The role of data in the implementation of the Global Compact for Migration
On December 10th 2018, 164 countries signed the first ever internationally negotiated agreement on migration. It is now time to look at the question of its effective implementation. The Global Compact for Safe, Orderly and Regular Migration is framed consistent with target 10.7 of the 2030 Agenda for Sustainable Development which goal is to “facilitate orderly, safe, regular and responsible migration and mobility of people, including through implementation of planned and well managed migration policies”.
The Global Compact’s scope is defined in Annex II of the New York Declaration for Refugees and Migrants which requests from States to ensure that migration data are: “Disaggregated by sex and age and include information on regular and irregular flows, the economic impacts of migration and refugee movements, human trafficking, needs of refugees, migrants and host communities and other issues.“
The Global Compact reflects the fact that migration is a complex, cross-disciplinary and multi-layered issue. In order to reach the goals of the Global Compact, a planned approach to migration including a comprehensive and practical perception of migration governance and developing well-defined, quantifiable indicators to gauge the effectivity of a migration policy is needed. For an effective migration governance, a State should gather, examine and use reliable data and information on cross-border movements, internal displacement and labour needs, for example. Based on this set of data, the State should develop migration policies taking into account the links between migration and other issues such as climate change or the national and regional security context.
The starting point is to have a common understanding of the notions of migration governance and migration policy as they are central to the implementation of the Global Compact. IOM gives the following definition of governance:
“The combined frameworks of legal norms, laws and regulations, policies and traditions as well as organizational structures (sub-national, national, regional and international) and the relevant processes that shape and regulate States’ approaches with regard to migration in all its forms, addressing rights and responsibilities and promoting international cooperation.”
Linked to migration governance is migration policy, which can be defined as “a government’s statements of what it intends to do or not do (including laws, regulations, decisions or orders) in regards to the selection, admission, settlement and deportation of foreign citizens residing in the country”. In 2015, IOM developed a Migration Governance Framework (MiGOF) to help outline what “well-managed migration policy” might look like at the national level and defines migration policy more concisely as the law and policy affecting the movement of people. The Migration Governance Indicators (MGI) were established to embody the MiGOF. The MGI is built on the six dimensions of good migration namely: migrants’ rights; whole of government approach; partnerships; well-being of migrants; mobility dimensions of crises and; safe, orderly and dignified migration.
One of the main issues today is the clear lack of data related to migration, which can be an obstacle to the effective implementation of the Global Compact. There is still insufficient data about the flows of migrants, migrants' wellbeing or the reasons for migration, as well as the impact of migration policies and programmes and the impact of migration itself on countries. There is also a clear need for States to enhance their ability to produce appropriate, consistent, and comparable data on migration to support policy makers in developing evidence-based policies.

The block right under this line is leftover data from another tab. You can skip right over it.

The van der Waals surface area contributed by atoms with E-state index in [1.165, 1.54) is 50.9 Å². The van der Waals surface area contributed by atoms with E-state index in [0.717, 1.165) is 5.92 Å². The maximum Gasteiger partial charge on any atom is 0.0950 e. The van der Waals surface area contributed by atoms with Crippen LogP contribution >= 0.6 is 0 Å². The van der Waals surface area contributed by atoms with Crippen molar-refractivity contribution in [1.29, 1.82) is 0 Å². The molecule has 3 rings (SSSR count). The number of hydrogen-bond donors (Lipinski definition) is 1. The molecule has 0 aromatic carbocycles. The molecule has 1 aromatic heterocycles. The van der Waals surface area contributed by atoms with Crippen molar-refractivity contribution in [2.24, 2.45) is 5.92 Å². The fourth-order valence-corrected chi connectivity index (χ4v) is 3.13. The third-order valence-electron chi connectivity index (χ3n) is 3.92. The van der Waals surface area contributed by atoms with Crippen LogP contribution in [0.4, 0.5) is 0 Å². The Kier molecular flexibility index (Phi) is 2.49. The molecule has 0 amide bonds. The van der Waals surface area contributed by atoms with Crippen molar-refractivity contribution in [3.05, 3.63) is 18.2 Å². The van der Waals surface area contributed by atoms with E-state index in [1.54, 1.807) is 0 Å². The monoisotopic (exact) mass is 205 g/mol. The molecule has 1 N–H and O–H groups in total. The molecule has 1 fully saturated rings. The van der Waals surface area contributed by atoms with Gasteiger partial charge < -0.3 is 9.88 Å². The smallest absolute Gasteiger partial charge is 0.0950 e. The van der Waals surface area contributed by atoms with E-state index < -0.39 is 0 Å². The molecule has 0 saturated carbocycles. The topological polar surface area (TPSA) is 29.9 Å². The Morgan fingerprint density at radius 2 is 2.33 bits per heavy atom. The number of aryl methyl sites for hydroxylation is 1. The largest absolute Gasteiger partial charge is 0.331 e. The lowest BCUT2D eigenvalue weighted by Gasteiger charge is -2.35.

Accordingly, the United Nations in 2016 underlined the importance to progress data collection on migration in the report "In Safety and Dignity: Addressing Large Movements of Refugees and Migrants". According to Bjerre et al. few migration policy indices already exist and more are under development. For example, Determinants of International Migration (DEMIG) Policy looks at over 6,500 migration policy developments that took place in 45 countries between 1945 and 2013 and the World Population Policies Database (UN DESA) provides information on the views and policy priorities of 196 countries.
The MGI improves the dialog on migration policy data because it contrasts with the currently used databases in many aspects. Unlike the Migrant Integration Policy Index (MIPEX), for example, which analysis only policies related to immigration integration, the MGI looks at migration policies in general. Moreover, it comprises data that is pertinent for sending and receiving countries whereas in current databases the information is usually one sided.
Additionally, the MGI takes into account the level of administrative capacity of each country when analysing their migration governance levels and existing migration policies. The MGI is an enabling tool that provides decision-makers with practical ideas and insights to help them designing and implementing efficient and wide-ranging migration policies. By doing so, the MGI will also support the data gathering required by target 10.7 of the SDGs and offer a basis for the monitoring of their efforts towards the implementation of the Global Compact on Migration.
Further research taking a holistic approach of migration is needed and more efforts should be put towards gathering relevant data for them to be easily used by policy makers to ease evidence-based decisions making and strategic planning.
Author: Dr. Fanny Tittel-Mosser